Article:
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dc.contributor.advisorDahl, Erik
dc.contributor.authorMeyer, Michael T.
dc.dateMar-18
dc.date.accessioned2018-06-01T20:09:44Z
dc.date.available2018-06-01T20:09:44Z
dc.date.issued2018-03
dc.identifier.urihttp://hdl.handle.net/10945/58343
dc.descriptionApproved for public release; distribution is unlimited
dc.description.abstractToday’s global community needs a better answer to the problem of jihadist violence. The threat continues to change, which often leaves states unprepared for the next violent event. This thesis illuminates one part of the discussion by addressing the following question: Why did France face an increased terror threat in 2012, when 10 years prior to this, it was widely praised for its effective counterterrorism efforts? This work recognizes a new version of global Salafist jihad, which manifests in a decentralized, transnational movement and uses social media to perpetuate a narrative of civilizational conflict. Then, an analysis of the dynamics of state-societal interaction in France prior to 2012 is used to identify three undercurrents that new terrorism could leverage. First, a review of the history of French Muslim political activism reveals that their success in winning concessions from the state is limited. Second, an increasing number of second-generation Muslim youth are unable to identify with either Eastern or Western culture. Third, France’s record of exceptionally Westernized Muslim sentiment likely antagonizes jihadist ideologues. By this framework, jihadists are motivated to recruit wayward youth with a narrative of renewed identity and purpose in jihad.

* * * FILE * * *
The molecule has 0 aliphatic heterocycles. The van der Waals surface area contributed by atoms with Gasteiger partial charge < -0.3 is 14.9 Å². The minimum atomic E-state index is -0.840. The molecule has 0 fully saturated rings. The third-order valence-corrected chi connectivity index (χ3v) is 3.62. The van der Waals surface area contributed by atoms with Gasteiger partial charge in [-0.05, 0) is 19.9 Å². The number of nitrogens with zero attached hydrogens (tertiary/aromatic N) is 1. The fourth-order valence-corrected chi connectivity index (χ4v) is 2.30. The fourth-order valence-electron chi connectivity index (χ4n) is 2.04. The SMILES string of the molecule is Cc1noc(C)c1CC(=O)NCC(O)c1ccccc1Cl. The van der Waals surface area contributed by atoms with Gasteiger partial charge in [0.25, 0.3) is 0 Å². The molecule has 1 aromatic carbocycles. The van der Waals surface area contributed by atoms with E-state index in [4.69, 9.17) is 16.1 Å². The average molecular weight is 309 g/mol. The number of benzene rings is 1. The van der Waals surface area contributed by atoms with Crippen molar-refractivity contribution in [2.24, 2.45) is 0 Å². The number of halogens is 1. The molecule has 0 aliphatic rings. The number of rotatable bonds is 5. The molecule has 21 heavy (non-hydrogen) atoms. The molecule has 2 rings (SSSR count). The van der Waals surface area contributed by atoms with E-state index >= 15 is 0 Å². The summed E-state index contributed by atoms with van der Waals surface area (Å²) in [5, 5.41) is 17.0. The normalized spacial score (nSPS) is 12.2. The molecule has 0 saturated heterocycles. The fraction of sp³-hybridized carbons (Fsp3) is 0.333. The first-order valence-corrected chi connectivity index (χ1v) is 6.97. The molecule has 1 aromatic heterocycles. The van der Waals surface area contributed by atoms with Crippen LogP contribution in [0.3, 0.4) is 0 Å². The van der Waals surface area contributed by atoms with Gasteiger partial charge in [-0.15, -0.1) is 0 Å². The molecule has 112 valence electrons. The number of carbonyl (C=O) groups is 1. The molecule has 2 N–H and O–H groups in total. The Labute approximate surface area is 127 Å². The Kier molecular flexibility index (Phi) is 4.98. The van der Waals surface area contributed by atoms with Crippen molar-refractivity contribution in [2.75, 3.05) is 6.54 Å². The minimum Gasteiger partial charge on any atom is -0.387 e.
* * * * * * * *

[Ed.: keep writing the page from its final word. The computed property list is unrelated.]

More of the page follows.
dc.description.urihttp://archive.org/details/newterrorisminfr1094558343
dc.publisherMonterey, California: Naval Postgraduate School
dc.rightsThis publication is a work of the U.S. Government as defined in Title 17, United States Code, Section 101. Copyright protection is not available for this work in the United States.
dc.titleNew terrorism in France
dc.typeThesis
dc.contributor.secondreaderShore, Zachary
dc.contributor.departmentNational Security Affairs (NSA)
dc.subject.authornew terrorism
dc.subject.authorFrance
dc.subject.authorMuslim
dc.subject.authorIslam
dc.subject.authorleaderless jihad
dc.subject.authorlone wolf
dc.subject.authormedia
dc.subject.authoridentity
dc.subject.authoranthropology
dc.subject.authorcounterterror
dc.subject.authorMerah
dc.subject.authorinvestigative magistrate
dc.subject.authorIslamist
dc.subject.authorreligion
dc.description.serviceLieutenant Colonel, United States Marine Corps
etd.thesisdegree.nameMaster of Arts in Security Studies (Europe and Eurasia)
etd.thesisdegree.levelMasters
etd.thesisdegree.disciplineSecurity Studies (Europe and Eurasia)
etd.thesisdegree.grantorNaval Postgraduate School
dc.identifier.thesisid29978


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